Earlier this week, Rolling Stone retracted its story from November 2014, “A Rape on Campus,” about a University of Virginia student who was allegedly gang-raped by seven members of a fraternity. While the story left many readers upset and disturbed about a horrific reality that plagues campuses all over the country, the story turned out to also have factual discrepancies that resulted in scrutiny and harsh criticism of everyone involved — including the survivor “Jackie.” An investigation showed the failure of Rolling Stone’s reporting and fact-checking. Irresponsible cannot even begin to describe what the magazine did and shame cannot even begin to describe what the magazine should feel.
Journalistic integrity and ethical decision is the hallmark of legitimacy for every published article. Reporting on sexual assault, in particular, requires an astronomical sense of care, professionalism and wisdom. All these are traits Rolling Stone writer Sabrina Erdely should have displayed before she decided to write and publish an unverified version of a survivor’s terrifying trauma. Instead, she became part of the problem of mishandling the widely misunderstood act of violence that leaves one out of three of its survivors with post-traumatic stress disorder, thoughts of suicide and depression. Sexual assault becomes even more complex because of a long-established understanding that it affects the memories of victims, with what The Washington Post reports as becoming “murky, but rarely false.” Jackie reported her own diagnosis of PTSD following her assault to the Post during its investigations. But now, the errors found in the story threatens to not only invalidate her experience in the public eye but also those of many others who’ve reported sexual assault on campuses such as UVA.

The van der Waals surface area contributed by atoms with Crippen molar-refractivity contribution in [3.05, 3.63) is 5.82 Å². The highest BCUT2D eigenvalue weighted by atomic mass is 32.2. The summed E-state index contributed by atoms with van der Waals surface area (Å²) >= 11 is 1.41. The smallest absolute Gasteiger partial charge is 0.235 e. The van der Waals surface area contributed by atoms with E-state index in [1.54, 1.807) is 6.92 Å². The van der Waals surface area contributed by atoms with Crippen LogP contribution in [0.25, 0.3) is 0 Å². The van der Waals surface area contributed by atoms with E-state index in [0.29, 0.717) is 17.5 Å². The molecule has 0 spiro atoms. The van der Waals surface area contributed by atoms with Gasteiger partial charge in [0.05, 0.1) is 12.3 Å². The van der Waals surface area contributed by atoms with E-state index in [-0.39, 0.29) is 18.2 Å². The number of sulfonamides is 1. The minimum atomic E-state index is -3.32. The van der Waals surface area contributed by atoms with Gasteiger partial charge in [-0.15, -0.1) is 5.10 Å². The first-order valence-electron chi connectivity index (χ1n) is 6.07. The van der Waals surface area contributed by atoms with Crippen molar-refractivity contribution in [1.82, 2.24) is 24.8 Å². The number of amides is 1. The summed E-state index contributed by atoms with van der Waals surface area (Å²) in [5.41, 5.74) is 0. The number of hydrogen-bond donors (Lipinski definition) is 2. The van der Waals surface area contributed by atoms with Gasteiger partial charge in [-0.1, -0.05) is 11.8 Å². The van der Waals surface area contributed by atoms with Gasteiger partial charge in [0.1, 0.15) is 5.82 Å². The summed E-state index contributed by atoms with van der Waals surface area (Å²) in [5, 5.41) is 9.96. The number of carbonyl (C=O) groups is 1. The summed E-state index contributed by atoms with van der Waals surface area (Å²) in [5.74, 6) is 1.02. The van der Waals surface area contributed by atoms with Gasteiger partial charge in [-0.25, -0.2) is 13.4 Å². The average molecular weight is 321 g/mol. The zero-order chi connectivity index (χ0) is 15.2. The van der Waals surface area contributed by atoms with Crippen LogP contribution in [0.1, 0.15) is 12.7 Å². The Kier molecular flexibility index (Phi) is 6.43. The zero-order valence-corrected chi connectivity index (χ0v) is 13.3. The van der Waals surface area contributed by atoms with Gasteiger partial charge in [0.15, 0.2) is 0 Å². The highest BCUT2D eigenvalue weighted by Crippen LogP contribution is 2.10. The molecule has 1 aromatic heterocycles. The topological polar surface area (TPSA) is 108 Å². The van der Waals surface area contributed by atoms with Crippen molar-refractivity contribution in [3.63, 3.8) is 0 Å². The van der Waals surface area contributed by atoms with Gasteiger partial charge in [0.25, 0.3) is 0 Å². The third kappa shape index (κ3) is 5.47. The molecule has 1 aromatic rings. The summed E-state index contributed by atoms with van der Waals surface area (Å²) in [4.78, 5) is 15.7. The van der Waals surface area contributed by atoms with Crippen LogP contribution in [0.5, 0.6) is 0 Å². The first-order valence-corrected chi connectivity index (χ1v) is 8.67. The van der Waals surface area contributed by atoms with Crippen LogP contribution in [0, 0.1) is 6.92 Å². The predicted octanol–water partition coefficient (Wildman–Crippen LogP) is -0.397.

What one must take away from Rolling Stone’s mistake shouldn’t be that people lie about being raped. It should be that time and time again, institutions fail to adequately understand the complexity of the trauma that results from sexual assault and act with that understanding. And in a society in which fraternities such as Penn State University’s Kappa Delta Rho members telling Philadelphia magazine that the fraternity’s Facebook page filled with nude, unconscious, females were “antics” as opposed to undeniable sexual assault and in which, according to One in Four President John Foubert, not one but three studies show that fraternity members are three times more likely to rape than other male students, mistakes cannot be made. Mistakes can also not be made by the news agency reporting about the situation. The consequences of failing to listen to survivors and properly report their story can leave us with the bitter aftertaste similar to the one when we realize those who raped Jackie, whatever their identity, might never see a courtroom.